evolution – a process in which something passes by degrees to a different stage, often to a more complex form. (various sources)
I recently revisited my own research completed a little over a year ago. I considered then the evolution of CRM to Social CRM. I was convinced at the time that CRM needed to become Social CRM in order for companies to succeed. My updated conclusion, depicted to the left, is that CRM does not need to evolve to Social CRM; CRM simply needs to evolve.
Customers are still customers but they are more social in an electronic and media kind of way. While some buying patterns and preferences have changed, that is only part of the story. The real changes are the way customers interact with you (before, during and after a purchase), your organization and their expectations regarding those interactions.
‘Where’ is about the Location and Context of Interactions
I thought it would be a good idea to highlight the Interaction portion of the diagram:
Interactions, how and where customers communicate with a business, are clearly more complex than they have been (and they will continue to become even more complex). Interactions have evolved in both the number of channels (where), as well as the expectations by customers that your organization knows when they have changed channels and what ‘happened’ on the other channel, they are not interested in repeating themselves. This is called channel shift, and increases the complexity on the systems side, tremendously.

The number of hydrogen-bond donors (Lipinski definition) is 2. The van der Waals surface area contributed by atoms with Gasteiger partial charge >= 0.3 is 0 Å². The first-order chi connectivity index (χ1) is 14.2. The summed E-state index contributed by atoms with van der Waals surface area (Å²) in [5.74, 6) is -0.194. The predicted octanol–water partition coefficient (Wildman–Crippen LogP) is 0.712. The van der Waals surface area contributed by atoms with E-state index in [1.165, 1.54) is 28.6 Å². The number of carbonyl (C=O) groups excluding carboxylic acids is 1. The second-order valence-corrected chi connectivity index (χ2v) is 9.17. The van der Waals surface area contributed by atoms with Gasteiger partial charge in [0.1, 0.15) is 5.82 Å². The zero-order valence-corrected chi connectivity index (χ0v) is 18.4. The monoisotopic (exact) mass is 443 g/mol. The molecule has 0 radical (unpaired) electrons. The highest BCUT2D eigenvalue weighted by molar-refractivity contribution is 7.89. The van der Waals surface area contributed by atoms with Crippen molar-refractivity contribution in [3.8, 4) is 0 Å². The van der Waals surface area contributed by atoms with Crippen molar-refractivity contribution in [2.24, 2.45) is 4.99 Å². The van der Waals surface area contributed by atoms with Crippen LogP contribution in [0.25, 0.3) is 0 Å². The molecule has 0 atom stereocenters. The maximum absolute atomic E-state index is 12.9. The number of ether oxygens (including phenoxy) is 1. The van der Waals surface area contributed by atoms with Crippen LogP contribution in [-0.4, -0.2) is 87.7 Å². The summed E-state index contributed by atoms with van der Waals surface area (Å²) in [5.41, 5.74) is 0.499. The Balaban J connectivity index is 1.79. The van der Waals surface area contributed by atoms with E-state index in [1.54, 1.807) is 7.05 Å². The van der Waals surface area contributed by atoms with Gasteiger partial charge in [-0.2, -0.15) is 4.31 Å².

Customers can and will communicate with you any which way they can, it all depends upon their context; where they are, what they are doing, what they need and when they need it. Customers were taught to use the phone, instructed on the finer points of an IVR and coerced into using email and web forms. Now it is their turn. They not only want to add more channels to the mix, they expect you to be aware of all the other channels and are quite tired of typing in their 14 digit code on a touch tone phone, only to repeat to the agent!
Customers will use multiple channels during a single ‘transaction’ – for example, they might receive an email about a new telcom package, research the package online, along with a new mobile phone, read reviews (online) before purchasing in store (in-person) then use help forums to discover new features. Finally, if there is a problem or issue, they will want to talk to someone – and bypass the IVR. Notice that while some of the examples and thoughts could be considered ‘social’ it is not about social, it is about customer needs and an organizations capability to meet and exceed the needs of the customer.